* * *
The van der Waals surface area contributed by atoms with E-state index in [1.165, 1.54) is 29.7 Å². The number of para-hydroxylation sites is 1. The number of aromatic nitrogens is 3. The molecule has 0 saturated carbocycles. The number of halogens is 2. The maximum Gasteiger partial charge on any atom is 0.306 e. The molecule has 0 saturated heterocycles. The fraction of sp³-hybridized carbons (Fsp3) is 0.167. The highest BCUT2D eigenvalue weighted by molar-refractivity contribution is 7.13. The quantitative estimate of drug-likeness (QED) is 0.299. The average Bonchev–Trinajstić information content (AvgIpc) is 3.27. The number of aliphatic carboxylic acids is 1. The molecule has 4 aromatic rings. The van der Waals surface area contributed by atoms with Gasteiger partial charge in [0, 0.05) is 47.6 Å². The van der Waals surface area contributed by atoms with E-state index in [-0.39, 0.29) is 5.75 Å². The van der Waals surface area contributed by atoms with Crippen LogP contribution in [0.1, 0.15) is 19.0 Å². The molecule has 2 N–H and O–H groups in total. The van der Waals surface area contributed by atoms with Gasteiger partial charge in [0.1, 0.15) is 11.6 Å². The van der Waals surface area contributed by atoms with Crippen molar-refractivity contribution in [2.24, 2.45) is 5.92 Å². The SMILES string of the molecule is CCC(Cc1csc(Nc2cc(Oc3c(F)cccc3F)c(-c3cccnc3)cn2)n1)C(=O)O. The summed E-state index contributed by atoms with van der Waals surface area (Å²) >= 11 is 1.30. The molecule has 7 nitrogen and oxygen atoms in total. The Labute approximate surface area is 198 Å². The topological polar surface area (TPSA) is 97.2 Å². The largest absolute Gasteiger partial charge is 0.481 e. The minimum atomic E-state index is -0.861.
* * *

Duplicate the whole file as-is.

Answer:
The van der Waals surface area contributed by atoms with E-state index in [1.165, 1.54) is 29.7 Å². The number of para-hydroxylation sites is 1. The number of aromatic nitrogens is 3. The molecule has 0 saturated carbocycles. The number of halogens is 2. The maximum Gasteiger partial charge on any atom is 0.306 e. The molecule has 0 saturated heterocycles. The fraction of sp³-hybridized carbons (Fsp3) is 0.167. The highest BCUT2D eigenvalue weighted by molar-refractivity contribution is 7.13. The quantitative estimate of drug-likeness (QED) is 0.299. The average Bonchev–Trinajstić information content (AvgIpc) is 3.27. The number of aliphatic carboxylic acids is 1. The molecule has 4 aromatic rings. The van der Waals surface area contributed by atoms with Gasteiger partial charge in [0, 0.05) is 47.6 Å². The van der Waals surface area contributed by atoms with E-state index in [-0.39, 0.29) is 5.75 Å². The van der Waals surface area contributed by atoms with Crippen LogP contribution in [0.1, 0.15) is 19.0 Å². The molecule has 2 N–H and O–H groups in total. The van der Waals surface area contributed by atoms with Gasteiger partial charge in [0.1, 0.15) is 11.6 Å². The van der Waals surface area contributed by atoms with Crippen molar-refractivity contribution in [2.24, 2.45) is 5.92 Å². The SMILES string of the molecule is CCC(Cc1csc(Nc2cc(Oc3c(F)cccc3F)c(-c3cccnc3)cn2)n1)C(=O)O. The summed E-state index contributed by atoms with van der Waals surface area (Å²) >= 11 is 1.30. The molecule has 7 nitrogen and oxygen atoms in total. The Labute approximate surface area is 198 Å². The topological polar surface area (TPSA) is 97.2 Å². The largest absolute Gasteiger partial charge is 0.481 e. The minimum atomic E-state index is -0.861.